The chayote in the fridge should have been used a couple weeks ago, but there’s no time like the present. A Thai curry using curry paste is easy and quick to throw together, so I like to keep the ingredients around–at a minimum: coconut milk, curry paste, fish sauce, and limes. Luckily I still had some cilantro and mint garnish from the nam Kao I picked up at Chai Thai Noodles after my home inspection.
Just cook the curry paste in a bit of oil (I use coconut), add a couple tablespoons of the coconut cream floating on top of the coconut milk, and cook until the oils separate. I’ve found it is too difficult to get the coconut milk to crack with most commercial coconut milks (and all coconut creams I’ve picked up in the US contain stabilizers) so the oil plus coconut solids plus curry paste is a decent substitute. After the mixture appears oily, add any long-cooking vegetables or meats, in this case the chayote. Cook for a couple minutes, then add remainder of coconut milk, fish sauce, lime juice (I was lucky enough to have some makruts in the bottom of the drawer, so I added zest and juice.) and a pinch of sugar. Cook until vegetables are nearly done, taste and adjust salt (fish sauce), acidity, and sweet (I’m a sweet hater, and my end result never approaches sweet, but I do find it is always better and more rounded with a bit of sugar (or palm sugar or agave syrup). Add quick cooking vegetables, like carrot slices and cook until done. I ended up not adding the tofu, though it was open and would work, as I’m rationing it for a time I’m even hungrier, after all, this has appetite-suppressing coconut milk.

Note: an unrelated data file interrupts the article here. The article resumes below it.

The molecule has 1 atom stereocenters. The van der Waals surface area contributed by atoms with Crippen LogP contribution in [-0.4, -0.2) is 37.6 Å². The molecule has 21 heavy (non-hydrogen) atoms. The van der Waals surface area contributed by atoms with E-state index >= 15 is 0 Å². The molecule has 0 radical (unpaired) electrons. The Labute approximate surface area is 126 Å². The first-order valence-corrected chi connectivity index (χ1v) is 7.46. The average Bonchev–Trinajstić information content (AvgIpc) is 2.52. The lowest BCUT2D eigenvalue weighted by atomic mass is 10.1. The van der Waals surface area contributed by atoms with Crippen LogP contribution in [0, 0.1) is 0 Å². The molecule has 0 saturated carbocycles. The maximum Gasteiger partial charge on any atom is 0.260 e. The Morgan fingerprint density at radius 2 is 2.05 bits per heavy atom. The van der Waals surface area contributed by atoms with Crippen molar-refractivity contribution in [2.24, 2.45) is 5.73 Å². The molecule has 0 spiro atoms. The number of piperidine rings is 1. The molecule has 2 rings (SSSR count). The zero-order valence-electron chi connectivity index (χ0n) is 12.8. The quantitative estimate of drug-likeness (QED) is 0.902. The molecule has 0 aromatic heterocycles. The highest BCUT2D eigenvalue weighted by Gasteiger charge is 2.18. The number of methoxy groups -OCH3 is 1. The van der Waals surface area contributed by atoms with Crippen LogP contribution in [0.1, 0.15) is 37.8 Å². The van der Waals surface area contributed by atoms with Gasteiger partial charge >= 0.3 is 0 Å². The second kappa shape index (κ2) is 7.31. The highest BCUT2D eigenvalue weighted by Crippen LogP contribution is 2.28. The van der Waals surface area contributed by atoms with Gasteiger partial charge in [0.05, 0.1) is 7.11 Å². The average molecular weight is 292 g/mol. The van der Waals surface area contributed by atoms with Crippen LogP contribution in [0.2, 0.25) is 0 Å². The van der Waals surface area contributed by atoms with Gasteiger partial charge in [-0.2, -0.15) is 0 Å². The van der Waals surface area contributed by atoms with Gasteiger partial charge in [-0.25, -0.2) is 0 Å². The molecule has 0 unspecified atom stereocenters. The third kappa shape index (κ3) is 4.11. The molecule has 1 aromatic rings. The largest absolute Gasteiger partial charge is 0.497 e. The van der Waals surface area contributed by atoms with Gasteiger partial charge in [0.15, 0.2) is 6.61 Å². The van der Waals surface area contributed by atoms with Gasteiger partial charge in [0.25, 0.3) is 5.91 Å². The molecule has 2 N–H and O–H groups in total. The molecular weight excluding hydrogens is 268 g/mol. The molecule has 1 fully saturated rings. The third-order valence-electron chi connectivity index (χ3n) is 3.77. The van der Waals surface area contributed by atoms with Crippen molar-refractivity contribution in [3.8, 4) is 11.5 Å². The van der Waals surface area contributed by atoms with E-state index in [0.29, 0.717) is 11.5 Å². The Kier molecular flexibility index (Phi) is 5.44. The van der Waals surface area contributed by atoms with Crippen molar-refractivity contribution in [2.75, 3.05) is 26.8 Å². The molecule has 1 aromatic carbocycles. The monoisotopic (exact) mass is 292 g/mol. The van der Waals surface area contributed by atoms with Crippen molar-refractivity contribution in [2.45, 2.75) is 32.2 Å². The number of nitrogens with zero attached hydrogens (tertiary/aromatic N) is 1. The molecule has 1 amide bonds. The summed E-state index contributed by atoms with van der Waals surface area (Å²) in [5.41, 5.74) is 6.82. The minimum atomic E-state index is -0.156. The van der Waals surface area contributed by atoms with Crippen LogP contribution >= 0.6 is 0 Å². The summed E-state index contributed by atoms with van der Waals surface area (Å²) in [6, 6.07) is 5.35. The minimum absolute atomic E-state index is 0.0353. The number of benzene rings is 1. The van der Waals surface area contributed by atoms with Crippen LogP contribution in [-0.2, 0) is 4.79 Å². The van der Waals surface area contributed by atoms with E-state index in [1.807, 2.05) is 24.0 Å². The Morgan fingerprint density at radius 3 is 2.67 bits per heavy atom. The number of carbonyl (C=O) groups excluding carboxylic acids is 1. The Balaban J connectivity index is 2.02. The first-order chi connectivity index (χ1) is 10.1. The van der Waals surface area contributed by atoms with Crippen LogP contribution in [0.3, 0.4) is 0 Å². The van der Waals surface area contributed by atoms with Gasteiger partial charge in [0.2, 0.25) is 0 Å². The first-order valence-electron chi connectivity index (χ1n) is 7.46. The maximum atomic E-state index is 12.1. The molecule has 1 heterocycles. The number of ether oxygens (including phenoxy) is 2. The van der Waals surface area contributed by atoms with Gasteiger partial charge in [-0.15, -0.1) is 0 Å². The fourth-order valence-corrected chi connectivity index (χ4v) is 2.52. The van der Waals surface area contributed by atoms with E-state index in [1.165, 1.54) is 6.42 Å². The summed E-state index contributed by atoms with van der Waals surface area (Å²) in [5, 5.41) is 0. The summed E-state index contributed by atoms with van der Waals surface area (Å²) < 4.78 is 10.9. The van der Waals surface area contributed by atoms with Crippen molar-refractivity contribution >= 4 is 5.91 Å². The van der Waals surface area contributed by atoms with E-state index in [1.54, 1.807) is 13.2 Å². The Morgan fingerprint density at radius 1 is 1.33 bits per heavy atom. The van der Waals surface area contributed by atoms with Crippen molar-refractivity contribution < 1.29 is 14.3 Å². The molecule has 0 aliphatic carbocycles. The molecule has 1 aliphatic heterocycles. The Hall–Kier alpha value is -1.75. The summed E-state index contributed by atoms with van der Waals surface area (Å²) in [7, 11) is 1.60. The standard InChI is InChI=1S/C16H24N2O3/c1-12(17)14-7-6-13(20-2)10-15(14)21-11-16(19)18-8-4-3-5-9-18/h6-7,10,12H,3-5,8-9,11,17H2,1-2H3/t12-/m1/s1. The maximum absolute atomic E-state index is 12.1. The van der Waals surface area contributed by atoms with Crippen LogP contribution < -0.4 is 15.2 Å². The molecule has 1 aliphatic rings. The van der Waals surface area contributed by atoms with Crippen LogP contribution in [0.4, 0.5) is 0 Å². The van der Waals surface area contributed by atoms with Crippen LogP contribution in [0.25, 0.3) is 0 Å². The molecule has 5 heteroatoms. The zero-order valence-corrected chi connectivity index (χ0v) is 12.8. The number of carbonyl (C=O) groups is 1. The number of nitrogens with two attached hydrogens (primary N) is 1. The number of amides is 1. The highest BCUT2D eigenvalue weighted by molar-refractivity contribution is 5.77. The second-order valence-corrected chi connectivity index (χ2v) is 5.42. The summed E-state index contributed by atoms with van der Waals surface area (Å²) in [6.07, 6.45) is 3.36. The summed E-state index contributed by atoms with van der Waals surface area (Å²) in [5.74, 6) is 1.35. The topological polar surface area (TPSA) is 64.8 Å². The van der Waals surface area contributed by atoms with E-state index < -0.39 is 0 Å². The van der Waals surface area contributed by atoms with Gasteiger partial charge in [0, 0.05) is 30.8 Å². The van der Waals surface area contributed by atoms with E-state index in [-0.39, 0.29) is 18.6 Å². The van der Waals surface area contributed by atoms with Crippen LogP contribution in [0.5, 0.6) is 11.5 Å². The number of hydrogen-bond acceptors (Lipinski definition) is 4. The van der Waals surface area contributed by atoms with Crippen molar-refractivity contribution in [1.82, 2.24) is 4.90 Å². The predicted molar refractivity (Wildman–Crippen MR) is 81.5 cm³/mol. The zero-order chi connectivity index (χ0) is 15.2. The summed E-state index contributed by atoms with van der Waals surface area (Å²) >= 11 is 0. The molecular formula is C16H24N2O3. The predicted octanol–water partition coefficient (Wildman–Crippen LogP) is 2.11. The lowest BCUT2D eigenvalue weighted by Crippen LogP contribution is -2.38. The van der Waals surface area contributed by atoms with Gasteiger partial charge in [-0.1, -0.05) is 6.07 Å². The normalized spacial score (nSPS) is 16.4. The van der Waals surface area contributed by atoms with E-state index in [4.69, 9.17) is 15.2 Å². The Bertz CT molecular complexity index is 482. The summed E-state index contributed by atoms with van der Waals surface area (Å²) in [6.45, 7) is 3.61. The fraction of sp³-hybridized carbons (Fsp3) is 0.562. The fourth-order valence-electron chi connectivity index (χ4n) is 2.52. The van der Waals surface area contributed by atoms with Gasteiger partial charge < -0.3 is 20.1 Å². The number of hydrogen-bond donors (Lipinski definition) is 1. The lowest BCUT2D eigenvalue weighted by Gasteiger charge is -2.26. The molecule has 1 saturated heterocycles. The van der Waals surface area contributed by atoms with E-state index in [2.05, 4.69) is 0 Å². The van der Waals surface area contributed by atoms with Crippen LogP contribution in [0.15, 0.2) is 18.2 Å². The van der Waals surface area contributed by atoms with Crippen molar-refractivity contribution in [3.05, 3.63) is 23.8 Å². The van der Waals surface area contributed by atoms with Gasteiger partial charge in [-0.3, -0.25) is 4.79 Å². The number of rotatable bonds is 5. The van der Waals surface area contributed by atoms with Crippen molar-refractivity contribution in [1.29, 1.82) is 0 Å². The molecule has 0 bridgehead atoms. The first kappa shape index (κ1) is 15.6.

Served over jasmine rich, of which I have a couple servings under 10 pounds and will certainly prevent me from going hungry during this experiment.
I can’t remember how it was I happened upon She Simmers‘s website, likely a robotic recommendation from twitter based on my other interests, but I can barely remember how I cooked Thai food before finding it, and I’ve only known about it for a few months.
Thai has always been one of my favorite cuisines to explore–I rarely tire of the bold, yet balanced flavors. It’s now been about twelve years since I began my quest to learn about the cuisine, plowing through Kasma’s recipes and lessons for taste balancing and purchasing ingredients, seeking out the best Thai restaurants and groceries New York had to offer, and working through many of David Thompson’s Thai Food recipes and descriptions. I’ve learned how to balance flavors, roast shrimp paste, and pound some pretty decent curries, but it always felt like an excerise to me. Don’t get me wrong, I enjoyed the food and recipes, it just seemed like I was doing all the work–seeking out the dish I want to make, gathering the ingredients and equipment, and executing with nothing more than a picture, or some other non-Thai friends and family opinions on the result. But somehow each post on She Simmers makes me want to make that dish immediately (like Kaeng Som, the Thai Sour Curry posted today) and provides a thorough guide as to how, with interesting asides about the Thai language and restaurant/vendor scene.
The recipe for the mu ping is here. I followed it pretty much exactly. I had long been puzzled what cut “pork neck” so common on Thai restaurant menus was, but Leela did the research to determine it is pork butt/shoulder. It is the best cut to use for these skewers. Country-style ribs also work if they are well marbled. They aren’t a well defined cut, as they are kind of between the baby backs and the shoulder. The other secret, besides the marinade ingredients, was to baste with coconut milk while grilling. This kept the meat moist, and added a great flavor to the grilled meat. The first skewer was so delicious I ate it without any of the accompaniments, and allowed it to distract me from the second skewer, which I picture here, slightly overdone, but still delicious.
Mu ping on the grill, brushed with a bit of coconut milk.